Most of the time when people are talking about Hepatitis as a sexually transmitted disease, they’re discussing Hepatitis B or Hepatitis C. However, Hepatitis A can also be sexually transmitted.
Although Hepatitis A is primarily transmitted by consuming food or drink that has been contaminated with fecal matter, and thus is associated with travel to countries without reliable access to clean water, it can also be transmitted through sexual contact.
Furthermore, sexual transmission isn’t limited to oral-anal contact (a.k.a. rimming). Hepatitis A can be transmitted during other activities as well, and may be a particular risk for individuals infected with HIV.
Fortunately, Hepatitis A is highly preventable through vaccination. Safe, effective Hepatitis A vaccines have been available for a number of years. In children, the vaccine is given as two shots over a period of 6 months. In adults, it is given as a combination Hepatitis A/Hepatitis B vaccine in three shots over a period of six months
Who Should Be Vaccinated for Hepatitis A?
As of November 2014, the CDC recommends Hepatitis A vaccination for the following groups of people:
- All children at 1 year of age
- People traveling to countries with high rates of Hepatitis A
- Men who have sex with other men (MSM)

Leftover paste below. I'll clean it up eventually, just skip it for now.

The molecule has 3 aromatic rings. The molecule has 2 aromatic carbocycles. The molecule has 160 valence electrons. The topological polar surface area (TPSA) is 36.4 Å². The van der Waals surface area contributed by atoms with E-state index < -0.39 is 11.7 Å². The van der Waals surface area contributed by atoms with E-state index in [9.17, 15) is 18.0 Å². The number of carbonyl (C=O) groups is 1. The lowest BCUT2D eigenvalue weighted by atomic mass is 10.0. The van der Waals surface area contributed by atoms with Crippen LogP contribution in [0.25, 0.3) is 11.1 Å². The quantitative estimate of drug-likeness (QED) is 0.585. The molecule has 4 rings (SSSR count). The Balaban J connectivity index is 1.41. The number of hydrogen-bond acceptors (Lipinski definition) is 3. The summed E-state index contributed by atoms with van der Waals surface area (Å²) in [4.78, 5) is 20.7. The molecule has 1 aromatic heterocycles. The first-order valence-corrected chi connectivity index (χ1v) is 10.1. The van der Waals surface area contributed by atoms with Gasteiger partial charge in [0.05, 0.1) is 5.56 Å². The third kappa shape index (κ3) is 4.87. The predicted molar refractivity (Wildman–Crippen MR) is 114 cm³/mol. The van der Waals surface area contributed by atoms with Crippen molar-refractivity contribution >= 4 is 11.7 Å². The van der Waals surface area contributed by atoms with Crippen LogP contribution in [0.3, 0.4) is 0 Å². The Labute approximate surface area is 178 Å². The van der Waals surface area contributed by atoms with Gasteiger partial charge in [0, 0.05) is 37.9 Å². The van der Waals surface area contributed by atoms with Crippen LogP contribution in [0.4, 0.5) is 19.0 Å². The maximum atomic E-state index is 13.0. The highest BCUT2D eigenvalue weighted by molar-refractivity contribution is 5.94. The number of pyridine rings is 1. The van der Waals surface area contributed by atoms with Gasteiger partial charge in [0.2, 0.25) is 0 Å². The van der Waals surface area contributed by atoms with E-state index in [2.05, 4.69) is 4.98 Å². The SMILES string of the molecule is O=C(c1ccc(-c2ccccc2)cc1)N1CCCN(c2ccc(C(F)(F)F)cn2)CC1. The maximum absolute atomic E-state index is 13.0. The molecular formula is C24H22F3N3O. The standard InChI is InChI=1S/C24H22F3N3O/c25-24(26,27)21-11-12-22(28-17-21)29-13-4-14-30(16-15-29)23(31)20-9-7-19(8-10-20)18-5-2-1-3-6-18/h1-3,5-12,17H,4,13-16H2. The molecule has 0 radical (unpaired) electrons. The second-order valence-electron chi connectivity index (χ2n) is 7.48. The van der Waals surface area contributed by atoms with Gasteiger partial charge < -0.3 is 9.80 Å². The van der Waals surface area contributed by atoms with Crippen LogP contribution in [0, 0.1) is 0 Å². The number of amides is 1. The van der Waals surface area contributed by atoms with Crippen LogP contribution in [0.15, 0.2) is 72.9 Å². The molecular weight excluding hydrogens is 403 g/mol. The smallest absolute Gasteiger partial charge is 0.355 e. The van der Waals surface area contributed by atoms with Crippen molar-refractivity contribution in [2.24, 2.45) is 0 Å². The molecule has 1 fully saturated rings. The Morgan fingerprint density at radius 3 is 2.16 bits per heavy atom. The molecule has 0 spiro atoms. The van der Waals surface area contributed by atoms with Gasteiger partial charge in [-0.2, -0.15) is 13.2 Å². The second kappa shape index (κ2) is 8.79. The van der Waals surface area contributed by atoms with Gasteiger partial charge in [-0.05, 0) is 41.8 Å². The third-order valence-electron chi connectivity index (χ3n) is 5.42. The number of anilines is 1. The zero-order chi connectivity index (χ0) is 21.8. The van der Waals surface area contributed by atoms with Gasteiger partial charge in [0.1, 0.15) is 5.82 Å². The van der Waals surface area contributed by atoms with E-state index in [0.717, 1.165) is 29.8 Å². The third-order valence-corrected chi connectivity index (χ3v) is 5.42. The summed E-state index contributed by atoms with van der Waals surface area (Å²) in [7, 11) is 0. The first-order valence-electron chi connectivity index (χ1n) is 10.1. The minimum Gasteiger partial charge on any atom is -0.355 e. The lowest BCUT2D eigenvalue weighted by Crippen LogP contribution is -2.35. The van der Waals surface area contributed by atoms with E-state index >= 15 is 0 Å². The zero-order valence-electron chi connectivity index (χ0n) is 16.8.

- Injection and non-injection drug users
- People with chronic liver diseases, such as Hepatitis B or C
- People being treated with clotting-factor concentrates
- People who work with Hepatitis A in a research setting
Other Aspects of Hepatitis A Prevention
Safe sex is an important tool in Hepatitis A prevention, particularly for people who have not been vaccinated or who are immunocompromised. That means not just using condoms for vaginal and anal intercourse, but also using dental dams for oral/anal or oral/genital contact.
If you have not been vaccinated and think you may have been exposed to Hepatitis A, it’s important let your doctor know as soon as possible. Some, but not all, people in that situation may benefit from post-exposure prophylaxis, but that option is only available within the first two weeks.
Make no mistake, there are many people who haven’t yet received either Hepatitis A or Hepatitis B vaccines. Universal childhood Hepatitis A vaccination has been recommended for less than 10 years, and so there are a large number of adults who have neither been vaccinated nor realize that it might benefit them to be.
CDC (2013). Hepatitis A FAQs for the Public. Accessed 11/22/14 from http://www.cdc.gov/hepatitis/A/aFAQ.htm
Fairley CK, Read TR. (2012) Vaccination against sexually transmitted infections. Curr Opin Infect Dis. 2012 Feb;25(1):66-72. doi: 10.1097/QCO.0b013e32834e9aeb.
Phung BC, Launay O. (2012) Vaccination against viral hepatitis of HIV-1 infected patients. Hum Vaccin Immunother. 8(5):554-9. doi: 10.4161/hv.19105.